Crashing through the waves on a longboat, men seeking adventure, or warriors charging into battle with axes raised – these are some of the images that might come to mind when hearing the term, "Viking." We often think of the various gods and goddesses of Norse mythology, too, as movies and television shows depict them in pop culture.
Vikings voyaged along the coasts of Western Europe and traveled as far as North America and to the Black Sea. They were great maritime warriors who were also great fighters on land. Historians aren't positive about why they started raiding other kingdoms and villages but it might have to do with their family structure and inheritance system. Only the eldest son would inherit from their father so younger sons needed to make their own way in the world. Going on adventures and conquests would be an excellent way for younger sons to gain treasure to set up their own household.
One of the earliest known raids occurred in 793 at the monastery in Lindisfarne. This monastery was a center of Christian learning off the Northumbrian coast and chroniclers write of the monks being either killed or taken away and of the looting of treasure by the Vikings.
During the 830s, the Viking raids increased and they visited numerous places and cities including: Antwerp, Paris, the coast of Spain, the coasts of the Black Sea, and Constantinople.
Keys to Viking Success
Why were the Vikings so successful on their raids? Why didn't people just prepare for their arrival and fight back? The Vikings were able to concentrate all of their raiding forces at an unexpected point to launch their attack. For example, they could land wherever they wanted by merely grounding their vessels on the beach.
The voyage from Denmark to England in a longboat would only take about two days.
And even if they were repulsed, they could quickly relaunch because their longboats had a prow at each end. They did not need to turn their boats around for a rapid escape.
The skills of their everyday life prepared the men for their raids. They didn't need any specialized training because sailing, warfare, hunting, and sports provided the means to learn how to be a good Viking warrior. Even the fact that they were living in dangerous times aided them in preparation.
Establishment of Kingdoms
Over time, the wintering camps of Vikings became permanent bases and they expanded their control and rule in other lands. For example, the Danes took control over Northumbria, East Anglia, and Mercia. By 911, they controlled Normandy. Eventually, they even held territory near Novgorod and Kiev. As they intermarried and became more settled, the Vikings raided less. Their armies still terrified other kingdoms (the Vikings were physically stronger and could wield larger weapons) but they did not embark on as many conquering raids.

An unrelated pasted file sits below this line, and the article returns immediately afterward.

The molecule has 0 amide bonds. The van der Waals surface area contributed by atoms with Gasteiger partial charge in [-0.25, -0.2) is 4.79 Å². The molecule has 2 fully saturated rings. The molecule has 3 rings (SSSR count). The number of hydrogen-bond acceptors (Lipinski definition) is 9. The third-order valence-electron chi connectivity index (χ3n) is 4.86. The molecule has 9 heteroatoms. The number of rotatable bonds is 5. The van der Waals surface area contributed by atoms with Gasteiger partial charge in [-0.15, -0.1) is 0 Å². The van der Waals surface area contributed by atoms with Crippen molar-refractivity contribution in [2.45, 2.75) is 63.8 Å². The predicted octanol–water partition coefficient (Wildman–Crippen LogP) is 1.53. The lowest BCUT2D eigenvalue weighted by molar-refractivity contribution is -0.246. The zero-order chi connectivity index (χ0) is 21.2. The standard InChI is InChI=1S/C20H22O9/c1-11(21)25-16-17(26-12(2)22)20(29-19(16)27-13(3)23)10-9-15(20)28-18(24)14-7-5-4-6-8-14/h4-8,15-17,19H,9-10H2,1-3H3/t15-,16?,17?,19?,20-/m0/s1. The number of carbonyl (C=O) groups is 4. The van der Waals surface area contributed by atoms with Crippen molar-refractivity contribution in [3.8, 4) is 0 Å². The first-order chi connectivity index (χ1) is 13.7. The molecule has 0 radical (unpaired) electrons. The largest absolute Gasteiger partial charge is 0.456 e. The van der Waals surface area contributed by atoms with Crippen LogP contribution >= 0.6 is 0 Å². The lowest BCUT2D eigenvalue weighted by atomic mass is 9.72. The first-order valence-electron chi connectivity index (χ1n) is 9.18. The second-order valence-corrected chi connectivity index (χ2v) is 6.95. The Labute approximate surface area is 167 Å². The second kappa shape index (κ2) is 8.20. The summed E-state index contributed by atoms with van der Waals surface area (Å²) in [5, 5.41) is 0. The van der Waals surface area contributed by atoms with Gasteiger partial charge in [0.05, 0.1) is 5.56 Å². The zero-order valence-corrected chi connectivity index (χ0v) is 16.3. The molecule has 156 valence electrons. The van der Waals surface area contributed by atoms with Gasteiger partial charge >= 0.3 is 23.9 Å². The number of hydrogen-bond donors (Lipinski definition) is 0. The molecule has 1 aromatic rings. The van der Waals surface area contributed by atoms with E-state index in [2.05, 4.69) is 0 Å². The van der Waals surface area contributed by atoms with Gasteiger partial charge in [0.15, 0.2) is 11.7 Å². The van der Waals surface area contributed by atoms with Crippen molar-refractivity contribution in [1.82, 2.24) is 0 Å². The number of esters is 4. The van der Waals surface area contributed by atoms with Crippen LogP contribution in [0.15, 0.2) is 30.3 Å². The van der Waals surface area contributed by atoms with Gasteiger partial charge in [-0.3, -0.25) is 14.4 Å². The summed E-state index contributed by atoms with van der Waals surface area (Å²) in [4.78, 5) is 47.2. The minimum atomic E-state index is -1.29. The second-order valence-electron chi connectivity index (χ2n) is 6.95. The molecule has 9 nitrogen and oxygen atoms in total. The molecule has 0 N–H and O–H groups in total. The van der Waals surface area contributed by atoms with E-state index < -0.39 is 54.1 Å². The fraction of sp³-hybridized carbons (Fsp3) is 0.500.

There was a special group of warriors who were wild and were said to owe allegiance to the one-eyed Norse god, Odin. These 'berserkers' were said to truly believe in the idea that a warrior should die heroically in battle. Even though historians debate their existence, we can find details about them in Norse literature. They fought wearing bear or wolf skin – no armor. Before battle they would enter a trance-like fury which would enable them to fight ferociously. Supposedly, they would growl and roar before charging into battle and were said to be immune to pain.
Homeschooling and Learning about Vikings
We have been using SchoolhouseTeachers.com this year for our teen and his homeschooling needs. One of the courses he has been taking is American Literature in Historical Context, which looks at literature from pre-colonization to post-modernism. One of the first works that he read was the Viking Tales by Jennie Hall. After reading several tales, our son completed a journal entry in which he examined the character traits of the Vikings.
American Literature in Historical Context is a 36-week text-based course for grades 9-12 designed by Melissa Williamson who has a degree in education in middle grades English and Social Studies. In order to truly understand American literature, students will study the works in conjunction with the cultural and historical events of the time. Personally, I think this is a great idea and this is why we choose this as one of the courses our teenage son is taking this homeschool year.
Resources and References
Viking Tales by Jennie Hall